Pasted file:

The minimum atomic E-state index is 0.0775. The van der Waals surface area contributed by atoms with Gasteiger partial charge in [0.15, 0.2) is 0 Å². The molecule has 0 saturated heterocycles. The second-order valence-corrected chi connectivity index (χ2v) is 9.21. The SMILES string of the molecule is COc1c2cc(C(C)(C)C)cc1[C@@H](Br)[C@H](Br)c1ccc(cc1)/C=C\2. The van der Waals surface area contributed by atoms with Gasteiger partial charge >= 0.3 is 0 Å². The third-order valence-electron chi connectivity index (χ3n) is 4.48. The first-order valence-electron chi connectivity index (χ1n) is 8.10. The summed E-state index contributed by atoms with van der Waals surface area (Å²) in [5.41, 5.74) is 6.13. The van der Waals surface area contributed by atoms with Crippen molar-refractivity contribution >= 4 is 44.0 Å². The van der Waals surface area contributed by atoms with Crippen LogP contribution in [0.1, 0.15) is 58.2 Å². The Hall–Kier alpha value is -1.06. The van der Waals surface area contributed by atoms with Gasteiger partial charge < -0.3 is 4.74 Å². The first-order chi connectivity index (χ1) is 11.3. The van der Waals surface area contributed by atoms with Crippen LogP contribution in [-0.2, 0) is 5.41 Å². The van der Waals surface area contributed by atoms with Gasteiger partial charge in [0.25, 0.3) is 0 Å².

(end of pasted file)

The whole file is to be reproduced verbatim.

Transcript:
The minimum atomic E-state index is 0.0775. The van der Waals surface area contributed by atoms with Gasteiger partial charge in [0.15, 0.2) is 0 Å². The molecule has 0 saturated heterocycles. The second-order valence-corrected chi connectivity index (χ2v) is 9.21. The SMILES string of the molecule is COc1c2cc(C(C)(C)C)cc1[C@@H](Br)[C@H](Br)c1ccc(cc1)/C=C\2. The van der Waals surface area contributed by atoms with Gasteiger partial charge >= 0.3 is 0 Å². The third-order valence-electron chi connectivity index (χ3n) is 4.48. The first-order valence-electron chi connectivity index (χ1n) is 8.10. The summed E-state index contributed by atoms with van der Waals surface area (Å²) in [5.41, 5.74) is 6.13. The van der Waals surface area contributed by atoms with Crippen molar-refractivity contribution >= 4 is 44.0 Å². The van der Waals surface area contributed by atoms with Crippen LogP contribution in [0.1, 0.15) is 58.2 Å². The Hall–Kier alpha value is -1.06. The van der Waals surface area contributed by atoms with Gasteiger partial charge < -0.3 is 4.74 Å². The first-order chi connectivity index (χ1) is 11.3. The van der Waals surface area contributed by atoms with Crippen LogP contribution in [-0.2, 0) is 5.41 Å². The van der Waals surface area contributed by atoms with Gasteiger partial charge in [0.25, 0.3) is 0 Å².